Source: San Francisco Chronicle
Palestinians and Israelis were confronted last week with a larger-than-life image -- of themselves.
Thirty-foot portraits of taxi drivers, teachers, religious leaders and others from each side of the conflict were pasted in pairs on walls and buildings around the country, including the controversial Israeli security barrier. They appeared in Jerusalem, Bethlehem, Ramallah, Hebron, Abu Dis, Tel Aviv and Haifa.
The photographs are part of a project titled "Face2Face," the work of self-styled French "artivists" JR and Marco -- they refuse to reveal their full names -- who first carried out a similar headline-grabbing project in Paris after riots there last year.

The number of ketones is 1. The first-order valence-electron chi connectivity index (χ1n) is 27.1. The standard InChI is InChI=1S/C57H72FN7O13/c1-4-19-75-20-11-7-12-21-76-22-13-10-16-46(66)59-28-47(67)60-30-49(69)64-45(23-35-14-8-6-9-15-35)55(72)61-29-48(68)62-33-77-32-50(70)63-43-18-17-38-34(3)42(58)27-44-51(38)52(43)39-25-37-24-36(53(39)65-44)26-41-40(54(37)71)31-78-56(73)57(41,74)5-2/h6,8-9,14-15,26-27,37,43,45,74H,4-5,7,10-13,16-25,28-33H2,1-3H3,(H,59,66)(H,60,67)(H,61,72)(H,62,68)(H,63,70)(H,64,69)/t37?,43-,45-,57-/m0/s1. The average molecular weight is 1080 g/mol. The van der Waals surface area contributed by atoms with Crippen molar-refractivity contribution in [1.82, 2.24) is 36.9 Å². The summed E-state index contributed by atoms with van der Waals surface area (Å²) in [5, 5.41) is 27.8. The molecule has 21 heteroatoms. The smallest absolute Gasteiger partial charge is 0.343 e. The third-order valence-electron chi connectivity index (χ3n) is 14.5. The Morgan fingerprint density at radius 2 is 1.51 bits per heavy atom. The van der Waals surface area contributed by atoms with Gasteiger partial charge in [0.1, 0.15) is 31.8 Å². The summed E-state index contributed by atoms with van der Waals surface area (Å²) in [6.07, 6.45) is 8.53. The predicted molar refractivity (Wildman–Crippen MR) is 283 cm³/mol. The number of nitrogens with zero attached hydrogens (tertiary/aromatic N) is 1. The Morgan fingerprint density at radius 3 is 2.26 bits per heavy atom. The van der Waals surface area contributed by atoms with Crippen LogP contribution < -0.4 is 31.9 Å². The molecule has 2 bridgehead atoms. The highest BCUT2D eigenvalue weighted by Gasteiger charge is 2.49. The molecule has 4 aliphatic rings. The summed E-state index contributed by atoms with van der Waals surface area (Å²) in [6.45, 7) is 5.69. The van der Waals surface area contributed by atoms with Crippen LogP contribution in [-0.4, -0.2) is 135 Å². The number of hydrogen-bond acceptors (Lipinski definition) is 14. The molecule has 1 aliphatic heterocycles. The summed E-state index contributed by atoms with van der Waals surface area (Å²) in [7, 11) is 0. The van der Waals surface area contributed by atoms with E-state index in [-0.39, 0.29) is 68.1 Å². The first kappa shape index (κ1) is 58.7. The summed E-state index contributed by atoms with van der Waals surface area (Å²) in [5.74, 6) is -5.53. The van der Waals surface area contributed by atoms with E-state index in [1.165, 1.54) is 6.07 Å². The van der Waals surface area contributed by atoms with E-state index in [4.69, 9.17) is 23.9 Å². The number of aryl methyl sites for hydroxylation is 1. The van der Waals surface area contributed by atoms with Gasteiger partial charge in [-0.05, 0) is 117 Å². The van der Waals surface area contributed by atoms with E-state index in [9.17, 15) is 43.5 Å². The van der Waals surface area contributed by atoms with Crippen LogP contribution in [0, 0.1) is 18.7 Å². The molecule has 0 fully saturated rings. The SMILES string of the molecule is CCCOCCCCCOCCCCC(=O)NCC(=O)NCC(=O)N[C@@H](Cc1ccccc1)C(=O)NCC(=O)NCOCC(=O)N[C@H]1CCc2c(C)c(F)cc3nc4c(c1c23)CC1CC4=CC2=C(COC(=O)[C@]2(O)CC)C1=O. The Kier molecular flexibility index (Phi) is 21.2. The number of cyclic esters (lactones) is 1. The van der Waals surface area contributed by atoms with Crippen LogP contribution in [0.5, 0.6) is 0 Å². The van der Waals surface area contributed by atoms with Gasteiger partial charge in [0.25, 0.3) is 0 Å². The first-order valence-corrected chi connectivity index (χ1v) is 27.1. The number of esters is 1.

"I'm an artist-photographer who chooses the streets as the gallery," JR said as he climbed a ladder to paste the huge photographs on the exterior of a cement security wall surrounding an Israeli army base in Bethlehem. "Basically, I take pictures that I paste in the street, and I do this all around the world in different places, and the place where I put the photos is important for how the people will understand it."
"These people look the same; they speak almost the same language, like twin brothers raised in different families," he said. "We want that, at last, everyone laughs and thinks when he sees the portrait of the other and his own portrait."